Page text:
Passive-Aggressive Is Not Passive

May 29, 2021

I talked about Supportive Engagement in a previous post. I would like to build on those comments now. It is very interesting to contrast two types of conversation: 

supportive engagement
and passive-aggressive approaches.

These are opposites.

  1. A Passive-aggressive approach is, in fact, aggressive (whether intentional or not; whether conscious or not), carried out in some kind of clandestine manner. It’s a kind of guerrilla warfare. We've all done this at one time or another, but sometimes people major in this kind of response. When that happens, it often hides behind the otherwise commendable traits of just being nice or nonconfrontational; and it often assumes a posture of being unwilling to defend its own positions under the guise of “not wanting to appear argumentative.”  Underneath, however, is a kind of seething aggressiveness that tends to be defensive, overly sensitive, and insecure, and which focuses on assigning motives to others rather than focusing on one's own responsibilities as a conversation partner and on the issues of a discussion. 

    Now it should not have to be said, but I will say it anyway—there is nothing wrong with being nice, nonconfrontational, or quiet in a discussion group. That is all perfectly fine. The problem is when we are pretending to be all nice and cuddly, when actually we are quietly carrying around baggage that we are refusing to unpack. Again, this might be happening on a subconscious level. The problem is, when we finally decide to unpack, we deploy it like a weapon, and it completely destroys the potential for any kind of open or productive discussion.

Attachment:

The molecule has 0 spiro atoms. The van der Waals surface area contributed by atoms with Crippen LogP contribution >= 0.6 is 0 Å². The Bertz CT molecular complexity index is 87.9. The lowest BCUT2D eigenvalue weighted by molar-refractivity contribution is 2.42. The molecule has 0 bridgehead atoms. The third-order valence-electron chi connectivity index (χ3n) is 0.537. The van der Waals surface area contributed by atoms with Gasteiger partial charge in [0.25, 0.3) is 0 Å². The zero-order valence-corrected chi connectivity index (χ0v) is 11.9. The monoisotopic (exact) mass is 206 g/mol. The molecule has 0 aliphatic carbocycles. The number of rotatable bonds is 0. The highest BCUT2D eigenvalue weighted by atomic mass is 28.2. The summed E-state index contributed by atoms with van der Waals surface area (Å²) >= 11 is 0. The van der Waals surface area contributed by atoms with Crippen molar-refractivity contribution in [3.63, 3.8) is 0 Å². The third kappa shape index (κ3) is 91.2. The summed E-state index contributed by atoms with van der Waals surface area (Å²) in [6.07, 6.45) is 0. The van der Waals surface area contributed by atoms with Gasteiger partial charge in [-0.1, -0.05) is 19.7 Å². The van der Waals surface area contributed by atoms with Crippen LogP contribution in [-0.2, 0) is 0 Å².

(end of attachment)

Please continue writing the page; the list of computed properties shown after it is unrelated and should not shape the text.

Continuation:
2. A supportive engagement approach, on the other hand, actively seeks to engage another directly and openly without resorting to subterfuge, and it attempts to do so in a way that supports the other(s).  Here a conscious effort is made to not assign negative or sinister motives, and there is a strong desire to examine the issues of the discussion. This requires of us that we are genuinely focused on the issues of the discussion rather than on our own insecurities.  And that problem right there—our own insecurities—is the big, big deal that kills many discussions.

    As I have often said, there is no such thing as a perfect approach or perfect execution of an approach.  There are times that personality gets in the way of conversation. But the goal of supportive engagement is to give us a positive and productive path and to remind us that we are attempting—all of us together—to have a safe place for substantive conversation.  This not only means that when I write, I take responsibility for how I decide to write my words to others;  but when I read, I take responsibility for how I decide to read the words of others. It is a two-way street, and we are on this path together.  We can either fill it with potholes and land mines, or we can insure that the path is prepared for the way of the Lord, a surface that has been made straight and smooth. (Mk. 1:1)

Finally, because I have addressed this topic before (and every teacher and preacher knows this feeling) there is always someone who thinks you're talking directly about her/him. But I am not talking about anyone in particular. I'm talking about all of us in particular!  We are all prone to slip into a passive-aggressive mode once in awhile. It is not helpful. It destroys our ability to interact with one another openly. I’m talking, instead, about this question as a philosophical base of procedure. And I started writing about this way back in 2012

Please feel free to respond below.